The Private Label Manufacturers Association estimates that total private-label sales in 2018 reached about $170 billion.

Brian Yarbrough, a retail analyst with Edward Jones, said after the May earnings report that Walmart's gains in sales of private-label goods are especially beneficial because those items have higher profit margins than branded ones.

"If you are hooked on their private label, you can't find [those products] at Amazon or Target or anywhere else," he said. "So a strong private-label program can help drive regular traffic."

And store traffic "is key to driving sales in higher-margin categories like home and apparel," said Carol Spieckerman, a retail consultant and president of Spieckerman Retail.

Spieckerman said Walmart "is smart to stay on top of its private-brand game, particularly in grocery," as national competitors like Amazon.com, Kroger Co. and Dollar General are also raising their game in this area.

"Walmart's private grocery brands already enjoy tremendous loyalty, but Walmart can't afford to rest on its laurels in this environment," she said. "Walmart has the data to ensure that its value proposition is on point. Monitoring and improving quality is its next line of defense."

Marty Esarte, vice president of private brands for foods, recently described to visitors how private-label products are created and refined. In one of the Culinary and Innovation Center's six test kitchens, he explained that developers meet to brainstorm ideas for new products. They discuss the latest trends and needs in the marketplace -- like the popularity of all things unicorn.

Taking a new product from concept to debut can be a 30- to 40-week process, Esarte said. Once they come up with a product idea, the developers work with Walmart's suppliers to create a prototype, called a benchtop. When they get the specifications just right, the supplier brings in the product for further review.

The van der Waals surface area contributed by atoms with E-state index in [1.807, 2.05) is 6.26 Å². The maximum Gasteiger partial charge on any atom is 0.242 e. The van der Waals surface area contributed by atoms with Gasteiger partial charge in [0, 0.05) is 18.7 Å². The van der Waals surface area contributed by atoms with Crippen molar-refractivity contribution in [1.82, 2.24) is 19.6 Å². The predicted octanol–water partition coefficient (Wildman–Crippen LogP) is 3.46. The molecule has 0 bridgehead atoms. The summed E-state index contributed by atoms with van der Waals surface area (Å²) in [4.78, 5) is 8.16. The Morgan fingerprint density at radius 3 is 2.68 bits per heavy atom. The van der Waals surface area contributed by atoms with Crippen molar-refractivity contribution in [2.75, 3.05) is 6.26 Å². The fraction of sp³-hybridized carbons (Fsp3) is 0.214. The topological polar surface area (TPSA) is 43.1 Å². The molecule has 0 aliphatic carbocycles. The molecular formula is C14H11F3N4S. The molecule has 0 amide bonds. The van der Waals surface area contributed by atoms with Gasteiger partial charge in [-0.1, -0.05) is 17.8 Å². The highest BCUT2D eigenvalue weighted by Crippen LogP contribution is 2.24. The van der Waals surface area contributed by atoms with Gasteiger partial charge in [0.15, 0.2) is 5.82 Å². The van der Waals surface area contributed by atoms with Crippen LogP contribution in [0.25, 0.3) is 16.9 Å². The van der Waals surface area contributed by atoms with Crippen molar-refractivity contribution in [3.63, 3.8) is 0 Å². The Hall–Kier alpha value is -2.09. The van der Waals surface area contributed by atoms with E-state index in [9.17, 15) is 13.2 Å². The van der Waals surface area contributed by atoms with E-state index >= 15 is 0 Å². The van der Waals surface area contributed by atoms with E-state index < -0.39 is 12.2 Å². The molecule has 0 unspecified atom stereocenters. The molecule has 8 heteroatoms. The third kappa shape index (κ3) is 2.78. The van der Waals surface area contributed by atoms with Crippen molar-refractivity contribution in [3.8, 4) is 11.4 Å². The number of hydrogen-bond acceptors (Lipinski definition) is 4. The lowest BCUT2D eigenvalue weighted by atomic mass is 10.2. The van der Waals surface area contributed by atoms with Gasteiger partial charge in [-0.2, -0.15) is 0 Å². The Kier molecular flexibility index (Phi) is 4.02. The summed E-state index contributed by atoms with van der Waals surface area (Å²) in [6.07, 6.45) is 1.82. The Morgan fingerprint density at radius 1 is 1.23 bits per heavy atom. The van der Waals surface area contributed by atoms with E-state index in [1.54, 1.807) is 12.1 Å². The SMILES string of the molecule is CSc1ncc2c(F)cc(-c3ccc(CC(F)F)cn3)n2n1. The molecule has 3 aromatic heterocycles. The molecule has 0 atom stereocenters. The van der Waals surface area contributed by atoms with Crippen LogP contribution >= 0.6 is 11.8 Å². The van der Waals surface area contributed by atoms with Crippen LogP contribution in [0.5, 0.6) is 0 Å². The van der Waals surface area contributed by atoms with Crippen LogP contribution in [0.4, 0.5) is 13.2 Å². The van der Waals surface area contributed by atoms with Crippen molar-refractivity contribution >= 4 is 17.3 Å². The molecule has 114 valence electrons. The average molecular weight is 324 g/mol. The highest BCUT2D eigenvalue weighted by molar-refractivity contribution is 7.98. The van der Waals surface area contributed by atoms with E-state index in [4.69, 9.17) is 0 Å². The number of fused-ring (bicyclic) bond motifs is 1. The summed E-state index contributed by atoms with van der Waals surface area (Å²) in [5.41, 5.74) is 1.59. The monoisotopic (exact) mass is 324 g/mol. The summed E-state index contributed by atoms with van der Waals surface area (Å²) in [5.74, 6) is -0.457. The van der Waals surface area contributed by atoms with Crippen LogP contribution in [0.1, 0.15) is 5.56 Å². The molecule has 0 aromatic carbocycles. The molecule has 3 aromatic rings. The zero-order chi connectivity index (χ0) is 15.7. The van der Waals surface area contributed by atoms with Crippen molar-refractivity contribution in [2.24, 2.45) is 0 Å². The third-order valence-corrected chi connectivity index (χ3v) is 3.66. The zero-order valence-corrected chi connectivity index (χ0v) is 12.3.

At that point, it comes back to the Culinary and Innovation Center's kitchens and sensory lab for yet another round of testing, Esarte said. Using that feedback, more adjustments will be made with the supplier until the product is just right.

As director of private-brand quality, Jade Bunch's duties include running the sensory lab, where about 120 volunteers taste-test products every day. The volunteers are recruited from about 3,000 Walmart employees who work in Northwest Arkansas.

Brought in five at a time, the volunteers sit at booths equipped with a rotating canister-like window. Once they log into a computer, workers in the adjacent kitchen put the food to be tested in the canister. After sampling the item, volunteers answer a series of questions about it, focusing on flavor, texture and appearance.

Each volunteer samples two versions of an item, such as salsa, chicken fingers or mozzarella sticks. After rating each one, they're asked which they liked best, and why.

Bunch said tests allow them to continue improving products.

The suppliers will "then go run a full production of that, to get ready to go ship it," Esarte said. "And as they do that, they'll send it back to us. We'll take a look and say yep, thumbs up, this was the product that we wanted. And we've been on this 30-week journey, if you will, to get the product ready for a launch."

The ultimate goal, Esarte said, is to deliver "a great quality product at an affordable, attainable price."

Photo by Ben Goff
Marty Esarte, vice president of private brands for foods at Walmart, explains the process that results in new products like Unicorn Sparkle Ice Cream.

SundayMonday Business on 08/11/2019

Print Headline: Walmart aims for brand to sparkle